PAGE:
I didn't claim there was. I merely said that however long the string of numbers, you can determine the sum by whether there is an even or odd amount. As the amount of numbers approaches infinity, therefore, it approaches NEITHER 0 nor 1. Neither of those is the sum of the series at infinity.

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I didn't claim there was. I merely said that however long the string of numbers, you can determine the sum by whether there is an even or odd amount. As the amount of numbers approaches infinity, therefore, it approaches NEITHER 0 nor 1. Neither of those is the sum of the series at infinity.

But it does approach either 0 or 1, depending upon how you are adding the terms. Let's say we take the terms in the above series and rearrange them to give: 1 + 1 + 1 + 1 + 1 + (1-1) + (1-1) + ... which appears to sum to 3 (the fact that some 1's are being 'borrowed' from the 'end' of the series doesnt matter - you have infinite 1's infinite -1's, so you arent going to run out of either "infinity minus infinity equals infinity" (scare quotes intended)). Since the series doesnt converge absolutely, the order in which you add the terms will determine the sum in the limit.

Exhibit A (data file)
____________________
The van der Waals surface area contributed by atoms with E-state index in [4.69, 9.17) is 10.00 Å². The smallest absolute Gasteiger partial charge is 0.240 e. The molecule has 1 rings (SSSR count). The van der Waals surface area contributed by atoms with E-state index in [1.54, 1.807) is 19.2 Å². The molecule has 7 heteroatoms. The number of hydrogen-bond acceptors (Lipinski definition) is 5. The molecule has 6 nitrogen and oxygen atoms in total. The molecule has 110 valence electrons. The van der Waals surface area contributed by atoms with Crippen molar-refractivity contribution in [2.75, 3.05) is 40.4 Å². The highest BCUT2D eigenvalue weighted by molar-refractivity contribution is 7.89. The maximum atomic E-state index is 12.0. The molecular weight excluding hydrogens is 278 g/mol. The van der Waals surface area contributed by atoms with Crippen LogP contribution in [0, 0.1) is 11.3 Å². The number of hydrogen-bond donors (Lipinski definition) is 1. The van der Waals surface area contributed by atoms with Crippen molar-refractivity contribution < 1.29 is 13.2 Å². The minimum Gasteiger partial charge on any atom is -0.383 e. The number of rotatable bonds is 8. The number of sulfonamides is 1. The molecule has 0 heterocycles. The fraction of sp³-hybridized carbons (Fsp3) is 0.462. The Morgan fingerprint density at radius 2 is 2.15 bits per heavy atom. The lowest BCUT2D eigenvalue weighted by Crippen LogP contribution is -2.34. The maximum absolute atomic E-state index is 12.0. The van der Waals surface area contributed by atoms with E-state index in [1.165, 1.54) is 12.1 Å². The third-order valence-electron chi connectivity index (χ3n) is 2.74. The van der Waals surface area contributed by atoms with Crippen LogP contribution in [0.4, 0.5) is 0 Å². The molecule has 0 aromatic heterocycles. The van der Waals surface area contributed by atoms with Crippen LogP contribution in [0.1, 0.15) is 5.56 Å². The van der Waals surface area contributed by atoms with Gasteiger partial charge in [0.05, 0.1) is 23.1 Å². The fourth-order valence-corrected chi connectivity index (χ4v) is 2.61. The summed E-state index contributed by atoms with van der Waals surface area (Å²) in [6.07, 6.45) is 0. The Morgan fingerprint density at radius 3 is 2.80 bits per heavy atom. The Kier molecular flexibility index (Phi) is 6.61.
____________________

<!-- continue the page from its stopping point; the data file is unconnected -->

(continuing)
More formally:

Let S be the sum of the series (1 - 1) + (1 - 1) + ..., ie

S = (1 - 1) + (1 - 1) + ... = 0

but then S = 1 - { (1 - 1) + (1 - 1) + (1 - 1) + ...} = 1 - S = 1 - 0 = 0

Hence 1 = 0.

here is a slightly more indepth explanation.

Edited by Hal
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[url=http://courses.ncssm.edu/math/TCMConf/TCM2002/talks2002/Alt%20Series.pdf)</div><div class='quotemain'><!--QuoteEBegin-->hereis a slightly more indepth explanation.

I'll say this much: whatever concept of limit being used here, it does not seem to be Newton's, and I find it hard to see how any of that math applies to the real world. That said, I have not considered whether there might be some mathematical use for this.

Edited to fix quote.

Edited by danielshrugged
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If I understand it correctly, the riddle is asking the question, "What is more: 8 x Infinity or 1 x Infinity?"

Well, what about the 1 bill that you burn. Aren't you burning infinate bills, even if you burn one. So, wouldn't it be 8 infinity - 1 infinity?

I'll know on Monday.

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Theres no such thing as "8infinity" or "1infinity" and infinity - infinity is undefined.

From the way you set the problem up it looked like T was approaching a limit of 1.

From what I can tell or how you set the problem up it just looks like our real choice is with which choice is approaching infinity quicker.